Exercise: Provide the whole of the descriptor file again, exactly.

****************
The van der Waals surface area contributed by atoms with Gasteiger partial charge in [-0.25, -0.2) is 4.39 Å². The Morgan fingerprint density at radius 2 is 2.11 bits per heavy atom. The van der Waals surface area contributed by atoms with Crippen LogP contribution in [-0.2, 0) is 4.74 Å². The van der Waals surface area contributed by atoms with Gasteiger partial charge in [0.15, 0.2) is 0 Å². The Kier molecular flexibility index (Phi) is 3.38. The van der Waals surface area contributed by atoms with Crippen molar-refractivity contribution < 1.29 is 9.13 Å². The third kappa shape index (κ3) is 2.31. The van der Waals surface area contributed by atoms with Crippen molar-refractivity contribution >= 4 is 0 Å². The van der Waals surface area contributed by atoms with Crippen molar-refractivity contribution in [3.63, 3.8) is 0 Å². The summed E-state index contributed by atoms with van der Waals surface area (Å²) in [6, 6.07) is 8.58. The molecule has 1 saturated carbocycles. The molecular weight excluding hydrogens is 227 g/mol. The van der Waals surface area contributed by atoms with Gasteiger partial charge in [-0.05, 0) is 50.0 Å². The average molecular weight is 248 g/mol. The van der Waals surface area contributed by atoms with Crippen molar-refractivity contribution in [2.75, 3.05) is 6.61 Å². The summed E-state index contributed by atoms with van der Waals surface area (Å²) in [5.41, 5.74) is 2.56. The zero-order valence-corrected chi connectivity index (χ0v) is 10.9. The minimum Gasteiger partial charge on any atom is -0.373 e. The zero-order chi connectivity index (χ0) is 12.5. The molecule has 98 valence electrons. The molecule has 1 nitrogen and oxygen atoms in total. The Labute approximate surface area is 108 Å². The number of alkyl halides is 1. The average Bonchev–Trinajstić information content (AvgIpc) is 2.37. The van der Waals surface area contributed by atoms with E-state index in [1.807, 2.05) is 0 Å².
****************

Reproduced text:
The van der Waals surface area contributed by atoms with Gasteiger partial charge in [-0.25, -0.2) is 4.39 Å². The Morgan fingerprint density at radius 2 is 2.11 bits per heavy atom. The van der Waals surface area contributed by atoms with Crippen LogP contribution in [-0.2, 0) is 4.74 Å². The van der Waals surface area contributed by atoms with Gasteiger partial charge in [0.15, 0.2) is 0 Å². The Kier molecular flexibility index (Phi) is 3.38. The van der Waals surface area contributed by atoms with Crippen molar-refractivity contribution < 1.29 is 9.13 Å². The third kappa shape index (κ3) is 2.31. The van der Waals surface area contributed by atoms with Crippen molar-refractivity contribution >= 4 is 0 Å². The van der Waals surface area contributed by atoms with Crippen molar-refractivity contribution in [3.63, 3.8) is 0 Å². The summed E-state index contributed by atoms with van der Waals surface area (Å²) in [6, 6.07) is 8.58. The molecule has 1 saturated carbocycles. The molecular weight excluding hydrogens is 227 g/mol. The van der Waals surface area contributed by atoms with Gasteiger partial charge in [-0.05, 0) is 50.0 Å². The average molecular weight is 248 g/mol. The van der Waals surface area contributed by atoms with Crippen molar-refractivity contribution in [2.75, 3.05) is 6.61 Å². The summed E-state index contributed by atoms with van der Waals surface area (Å²) in [5.41, 5.74) is 2.56. The zero-order valence-corrected chi connectivity index (χ0v) is 10.9. The minimum Gasteiger partial charge on any atom is -0.373 e. The zero-order chi connectivity index (χ0) is 12.5. The molecule has 98 valence electrons. The molecule has 1 nitrogen and oxygen atoms in total. The Labute approximate surface area is 108 Å². The number of alkyl halides is 1. The average Bonchev–Trinajstić information content (AvgIpc) is 2.37. The van der Waals surface area contributed by atoms with E-state index in [1.807, 2.05) is 0 Å².